MISCELLANEOUS MATTERS: Judicial Review: Advisory Opinion


United States v. Chisholm, 59 MJ 151 (an advisory opinion is an opinion issued by a court on a matter that does not involve a justiciable case or controversy between adverse parties; courts established under Article III of the Constitution may not issue advisory opinions; courts established under Article I of the Constitution, such as this Court, generally adhere to the prohibition on advisory opinions as a prudential matter).

(in the present case, where the court of criminal appeals had jurisdiction to review the accused’s court-martial conviction under Article 66(b)(1), UCMJ, was obligated by Article 66(b)(1) to address the validity of the findings and sentence of the court-martial, and was presented with a concrete dispute between adverse parties regarding the appropriateness of the sentence in light of unreasonable post-trial delay, the opinion of the court did not constitute an impermissible advisory opinion).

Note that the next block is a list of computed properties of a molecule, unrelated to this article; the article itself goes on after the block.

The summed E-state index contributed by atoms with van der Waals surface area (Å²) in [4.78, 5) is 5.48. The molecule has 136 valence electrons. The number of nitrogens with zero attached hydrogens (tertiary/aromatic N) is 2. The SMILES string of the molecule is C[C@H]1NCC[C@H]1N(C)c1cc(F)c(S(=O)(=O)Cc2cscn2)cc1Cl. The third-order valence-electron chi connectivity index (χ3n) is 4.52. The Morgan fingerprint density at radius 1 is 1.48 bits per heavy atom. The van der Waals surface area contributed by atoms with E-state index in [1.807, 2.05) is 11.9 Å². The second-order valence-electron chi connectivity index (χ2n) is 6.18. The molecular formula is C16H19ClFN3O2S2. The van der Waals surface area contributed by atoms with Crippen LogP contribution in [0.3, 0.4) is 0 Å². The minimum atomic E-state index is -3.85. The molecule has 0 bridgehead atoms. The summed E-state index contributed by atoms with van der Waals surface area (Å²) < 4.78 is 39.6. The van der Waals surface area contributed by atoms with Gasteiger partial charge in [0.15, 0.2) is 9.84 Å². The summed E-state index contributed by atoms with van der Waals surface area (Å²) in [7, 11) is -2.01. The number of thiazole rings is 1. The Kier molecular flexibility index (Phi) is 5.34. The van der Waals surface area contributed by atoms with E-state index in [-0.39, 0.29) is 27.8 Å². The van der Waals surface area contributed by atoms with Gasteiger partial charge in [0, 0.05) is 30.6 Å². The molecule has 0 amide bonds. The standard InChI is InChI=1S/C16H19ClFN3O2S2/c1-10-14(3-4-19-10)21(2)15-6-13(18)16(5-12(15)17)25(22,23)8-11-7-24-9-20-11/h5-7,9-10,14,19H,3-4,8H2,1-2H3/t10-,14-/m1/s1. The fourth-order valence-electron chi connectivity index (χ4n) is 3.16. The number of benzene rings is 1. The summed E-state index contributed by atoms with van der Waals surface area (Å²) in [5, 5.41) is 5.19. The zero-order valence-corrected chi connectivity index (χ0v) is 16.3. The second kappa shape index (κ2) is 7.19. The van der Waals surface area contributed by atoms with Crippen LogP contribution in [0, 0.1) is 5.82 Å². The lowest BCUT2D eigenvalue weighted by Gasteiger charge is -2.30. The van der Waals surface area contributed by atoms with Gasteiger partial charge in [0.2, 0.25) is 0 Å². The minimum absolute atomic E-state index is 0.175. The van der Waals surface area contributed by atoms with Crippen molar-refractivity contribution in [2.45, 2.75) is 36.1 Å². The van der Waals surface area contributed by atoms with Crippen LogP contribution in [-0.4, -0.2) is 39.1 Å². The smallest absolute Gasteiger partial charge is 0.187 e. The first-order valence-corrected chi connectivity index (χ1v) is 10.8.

(the parties in a subsequent case are free to argue that specific aspects of an opinion should be treated as non-binding dicta, but such a possibility does not transform a decision into an inappropriate advisory opinion).

(the certified issue questions whether a pertinent portion of the opinion below represents a valid analysis of the law concerning the post-trial responsibilities of a military judge, and whether that aspect of the opinion constitutes a precedential holding or non-binding dicta; these are the type of questions that may be resolved in the normal course of trial and appellate litigation, should such questions arise in an adversarial setting in a future case; in the present case, however, neither party has challenged the post-trial actions of the military judge who presided at the accused’s court-martial, and the accused has no personal stake in the outcome of any views that this Court might express on the post-trial responsibilities of military judges; in the absence of a challenge by a party to a concrete ruling by a military judge in an adversarial setting, the Court concludes that consideration of the certified issue would be premature).

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